The mayor of Oakville has issued an apology to Canadian veterans after making comments on Twitter that appeared to compare Stephen Harper’s campaign security team to the militias that served dictators Adolph Hitler and Benito Mussolini.

“I apologize without reservation to all vets for my remarks and furthermore I regret any impact on their feelings or their pride or their stature,” Rob Burton said in an interview with CTV News Saturday afternoon. “I celebrate the way they went to fight for freedom.”

He also posted the apology to Twitter.

Burton took to Twitter on Friday night to post a link to a story about Harper’s decision to enlist the help of Canadian veterans for extra security on the campaign trail, in addition to the security already provided by the Mounties assigned to protect the Prime Minister.

Burton then posted a subsequent tweet in which he attached Wikipedia links to Hitler’s SA and Mussolini’s Milizia Volontaria per la Sicurezza Nazionale and asked “Any political parties had private police using veterans before? Any others?”

Within hours of posting that tweet, #ResignMayorBurton was trending across Toronto and the Oakville mayor was being inundated with messages slamming him for comparing Canadian veterans with Nazi’s and calling for his resignation.

Minister of National Defence Jason Kenney also weighed in, asking Burton to apologize in a series of tweets.

Meanwhile, Labour Minister Lisa Raitt criticized Burton for his use of the word "mercenaries" in his initial tweet.

"I gather respect for Canadian veterans only goes so far with some Liberals. A real disgrace to call them mercenaries," she wrote on Twitter.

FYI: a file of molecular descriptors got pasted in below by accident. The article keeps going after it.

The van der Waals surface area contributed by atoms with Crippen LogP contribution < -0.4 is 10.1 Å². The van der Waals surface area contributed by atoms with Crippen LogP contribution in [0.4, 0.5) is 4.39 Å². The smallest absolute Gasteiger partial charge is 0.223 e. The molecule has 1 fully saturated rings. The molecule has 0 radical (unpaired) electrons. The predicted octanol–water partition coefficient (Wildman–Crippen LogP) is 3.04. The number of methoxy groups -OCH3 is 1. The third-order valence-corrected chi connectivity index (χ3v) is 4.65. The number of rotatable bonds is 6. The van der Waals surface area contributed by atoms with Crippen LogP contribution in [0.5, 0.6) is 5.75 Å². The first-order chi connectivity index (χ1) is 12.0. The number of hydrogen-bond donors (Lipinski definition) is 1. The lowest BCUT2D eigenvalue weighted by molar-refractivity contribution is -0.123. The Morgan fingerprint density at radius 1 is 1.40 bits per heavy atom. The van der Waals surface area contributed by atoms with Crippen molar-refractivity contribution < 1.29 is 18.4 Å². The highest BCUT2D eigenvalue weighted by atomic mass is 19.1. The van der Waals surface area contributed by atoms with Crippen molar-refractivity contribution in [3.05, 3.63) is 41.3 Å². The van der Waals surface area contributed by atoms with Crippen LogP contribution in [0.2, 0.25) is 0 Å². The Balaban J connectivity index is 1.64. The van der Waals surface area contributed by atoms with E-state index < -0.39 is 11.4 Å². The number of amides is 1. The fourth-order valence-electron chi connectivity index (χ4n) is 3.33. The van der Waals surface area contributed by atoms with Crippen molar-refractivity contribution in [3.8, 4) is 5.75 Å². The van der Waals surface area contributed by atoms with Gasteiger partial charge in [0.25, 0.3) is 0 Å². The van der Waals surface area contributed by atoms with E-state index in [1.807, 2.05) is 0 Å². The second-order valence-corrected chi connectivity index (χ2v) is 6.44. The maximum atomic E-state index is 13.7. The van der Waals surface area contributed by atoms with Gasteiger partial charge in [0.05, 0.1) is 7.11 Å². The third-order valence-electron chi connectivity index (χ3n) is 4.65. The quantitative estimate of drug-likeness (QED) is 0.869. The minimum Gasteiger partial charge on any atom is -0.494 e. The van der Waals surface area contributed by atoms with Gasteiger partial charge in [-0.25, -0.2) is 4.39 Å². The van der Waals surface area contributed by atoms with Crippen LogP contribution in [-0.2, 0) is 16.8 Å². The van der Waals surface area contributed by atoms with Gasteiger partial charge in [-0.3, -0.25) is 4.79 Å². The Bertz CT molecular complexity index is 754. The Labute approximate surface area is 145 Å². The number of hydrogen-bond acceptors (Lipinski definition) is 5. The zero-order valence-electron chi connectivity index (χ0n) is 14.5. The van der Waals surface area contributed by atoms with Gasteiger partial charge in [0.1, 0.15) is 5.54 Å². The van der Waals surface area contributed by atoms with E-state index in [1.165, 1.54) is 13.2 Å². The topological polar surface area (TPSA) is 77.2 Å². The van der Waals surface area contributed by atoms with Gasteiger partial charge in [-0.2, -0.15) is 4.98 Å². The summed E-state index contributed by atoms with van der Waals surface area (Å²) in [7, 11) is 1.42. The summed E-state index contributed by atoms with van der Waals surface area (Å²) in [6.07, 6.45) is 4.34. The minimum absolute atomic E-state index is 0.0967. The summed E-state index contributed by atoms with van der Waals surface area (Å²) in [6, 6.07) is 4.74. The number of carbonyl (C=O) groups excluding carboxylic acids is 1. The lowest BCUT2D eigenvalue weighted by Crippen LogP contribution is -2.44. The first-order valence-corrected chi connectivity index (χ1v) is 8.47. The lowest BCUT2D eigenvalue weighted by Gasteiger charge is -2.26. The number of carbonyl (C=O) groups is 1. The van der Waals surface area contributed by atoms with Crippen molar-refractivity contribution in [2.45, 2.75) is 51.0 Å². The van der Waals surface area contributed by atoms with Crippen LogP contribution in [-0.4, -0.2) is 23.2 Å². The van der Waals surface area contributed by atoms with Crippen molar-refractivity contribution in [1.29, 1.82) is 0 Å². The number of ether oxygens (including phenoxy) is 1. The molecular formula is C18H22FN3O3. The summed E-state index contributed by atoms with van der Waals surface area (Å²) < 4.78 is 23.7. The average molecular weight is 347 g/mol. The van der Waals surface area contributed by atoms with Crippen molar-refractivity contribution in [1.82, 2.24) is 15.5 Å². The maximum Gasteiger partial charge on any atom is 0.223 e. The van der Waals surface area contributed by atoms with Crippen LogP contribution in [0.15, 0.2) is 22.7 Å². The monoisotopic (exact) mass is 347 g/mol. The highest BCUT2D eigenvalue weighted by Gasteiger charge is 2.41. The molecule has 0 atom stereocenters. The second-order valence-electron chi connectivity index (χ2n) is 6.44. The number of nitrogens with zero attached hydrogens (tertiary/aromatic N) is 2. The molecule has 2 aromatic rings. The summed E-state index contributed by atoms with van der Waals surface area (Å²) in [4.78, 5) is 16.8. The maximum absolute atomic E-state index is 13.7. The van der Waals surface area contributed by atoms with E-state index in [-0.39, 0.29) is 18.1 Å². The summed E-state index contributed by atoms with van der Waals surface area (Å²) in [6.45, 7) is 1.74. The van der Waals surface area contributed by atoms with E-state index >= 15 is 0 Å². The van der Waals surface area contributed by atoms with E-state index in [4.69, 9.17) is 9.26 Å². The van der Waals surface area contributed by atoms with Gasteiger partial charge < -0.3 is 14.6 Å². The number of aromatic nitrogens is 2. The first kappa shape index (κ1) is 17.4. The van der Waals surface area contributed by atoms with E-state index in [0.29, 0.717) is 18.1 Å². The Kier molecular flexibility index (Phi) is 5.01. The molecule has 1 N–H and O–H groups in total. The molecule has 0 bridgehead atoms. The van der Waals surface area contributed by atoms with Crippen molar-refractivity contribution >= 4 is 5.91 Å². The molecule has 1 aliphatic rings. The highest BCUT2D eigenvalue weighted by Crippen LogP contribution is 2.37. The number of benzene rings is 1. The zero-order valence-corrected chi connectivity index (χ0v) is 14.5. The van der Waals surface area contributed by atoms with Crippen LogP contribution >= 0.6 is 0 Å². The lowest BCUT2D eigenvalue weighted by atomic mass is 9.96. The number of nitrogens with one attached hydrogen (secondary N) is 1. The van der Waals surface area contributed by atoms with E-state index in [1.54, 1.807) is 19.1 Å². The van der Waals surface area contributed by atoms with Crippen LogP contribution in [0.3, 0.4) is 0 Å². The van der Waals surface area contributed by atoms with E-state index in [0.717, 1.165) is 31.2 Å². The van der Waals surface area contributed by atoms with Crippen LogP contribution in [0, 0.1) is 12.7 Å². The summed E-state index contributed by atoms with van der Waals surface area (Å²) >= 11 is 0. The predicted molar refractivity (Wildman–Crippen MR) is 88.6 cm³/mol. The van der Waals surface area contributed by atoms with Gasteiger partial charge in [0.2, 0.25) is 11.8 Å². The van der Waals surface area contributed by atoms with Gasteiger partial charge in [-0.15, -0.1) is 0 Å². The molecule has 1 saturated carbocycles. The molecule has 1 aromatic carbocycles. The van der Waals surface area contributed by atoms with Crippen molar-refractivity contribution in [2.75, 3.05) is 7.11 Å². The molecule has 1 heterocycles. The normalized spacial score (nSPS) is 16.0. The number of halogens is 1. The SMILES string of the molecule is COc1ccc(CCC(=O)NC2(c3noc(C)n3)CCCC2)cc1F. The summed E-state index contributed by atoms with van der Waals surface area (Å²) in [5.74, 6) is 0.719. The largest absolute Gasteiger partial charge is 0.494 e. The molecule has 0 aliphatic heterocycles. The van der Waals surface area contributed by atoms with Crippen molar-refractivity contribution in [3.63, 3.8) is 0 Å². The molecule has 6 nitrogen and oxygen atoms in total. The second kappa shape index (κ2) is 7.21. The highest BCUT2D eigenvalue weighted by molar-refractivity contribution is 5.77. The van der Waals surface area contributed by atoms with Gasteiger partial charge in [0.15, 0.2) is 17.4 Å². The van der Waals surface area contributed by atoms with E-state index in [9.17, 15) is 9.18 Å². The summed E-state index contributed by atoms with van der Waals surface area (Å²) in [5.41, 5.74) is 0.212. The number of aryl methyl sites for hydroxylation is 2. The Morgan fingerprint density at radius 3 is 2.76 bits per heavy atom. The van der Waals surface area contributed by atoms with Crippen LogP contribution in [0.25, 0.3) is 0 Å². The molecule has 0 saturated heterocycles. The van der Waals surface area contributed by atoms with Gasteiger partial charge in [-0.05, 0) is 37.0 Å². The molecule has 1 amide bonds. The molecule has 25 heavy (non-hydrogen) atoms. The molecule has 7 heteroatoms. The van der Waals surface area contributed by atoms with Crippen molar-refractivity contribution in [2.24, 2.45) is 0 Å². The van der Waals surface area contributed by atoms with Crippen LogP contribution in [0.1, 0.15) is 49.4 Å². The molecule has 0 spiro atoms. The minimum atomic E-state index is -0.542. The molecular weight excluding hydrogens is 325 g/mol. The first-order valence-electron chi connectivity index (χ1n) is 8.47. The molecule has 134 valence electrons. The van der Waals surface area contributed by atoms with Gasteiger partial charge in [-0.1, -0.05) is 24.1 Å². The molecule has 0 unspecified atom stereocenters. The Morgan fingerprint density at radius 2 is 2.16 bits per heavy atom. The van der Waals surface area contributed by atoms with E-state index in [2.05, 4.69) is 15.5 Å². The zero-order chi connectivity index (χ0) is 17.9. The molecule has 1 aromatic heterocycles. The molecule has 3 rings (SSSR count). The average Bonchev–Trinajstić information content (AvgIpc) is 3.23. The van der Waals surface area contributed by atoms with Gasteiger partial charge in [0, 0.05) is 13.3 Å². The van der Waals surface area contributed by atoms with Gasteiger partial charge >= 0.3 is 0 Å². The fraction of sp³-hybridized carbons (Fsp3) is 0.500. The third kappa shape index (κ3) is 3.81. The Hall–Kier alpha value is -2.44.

Speaking with CP24 on Saturday afternoon, Burton said he never intended to suggest that the veterans who provide security for Harper are similar to the ones who worked for Hitler and Mussolini.

In fact, Burton said his tweet was solely about the practice of a head of government using private security.

“I am not associating Canada’s veterans with anything. That’s what the Conservatives would like this to be about but this is about what a political party is doing and not who they are using to do it,” he said. “We are sliding down a slippery slope here where private police details are being used to undermine the rule of law in Canada.”

The Canadian Press story that Burton initially shared with his 8,667 followers outlined how Corps of Commissionaires security guards have been used to augment Harper’s security while on the campaign trail, making specific mention of a recent incident in Markham in which one of the guards, a former sniper with the Canadian Forces, was called in to remove a man who had wanted to ask the Prime Minister a question.

Discussing the furor over his remarks on Saturday, Burton initially said he would not apologize.

“This political party is doing something that I don’t think fits the Canadian way. It has been seen before in the world and not in very nice places,” he said. “Jason Kenney should apologize to the Canadian people for this undermining of the rule of law.”

In his later interview Saturday, Burton reiterated that his chief concern was the use of private security details instead of police officers who are familiar with the laws and rights of the public, but said it was never his intention to impugn veterans.

“It was not my intention ever to compare veterans to Nazis,” he said.

He added that despite the calls on social media for him to step down, he has no plans to do so.

Harper has not responded to Burton's comments, however a spokesperson with the Conservative Party of Canada did issue a statement on behalf of the party on Saturday, noting that the "disparaging comments about Canadian veterans speak for themselves."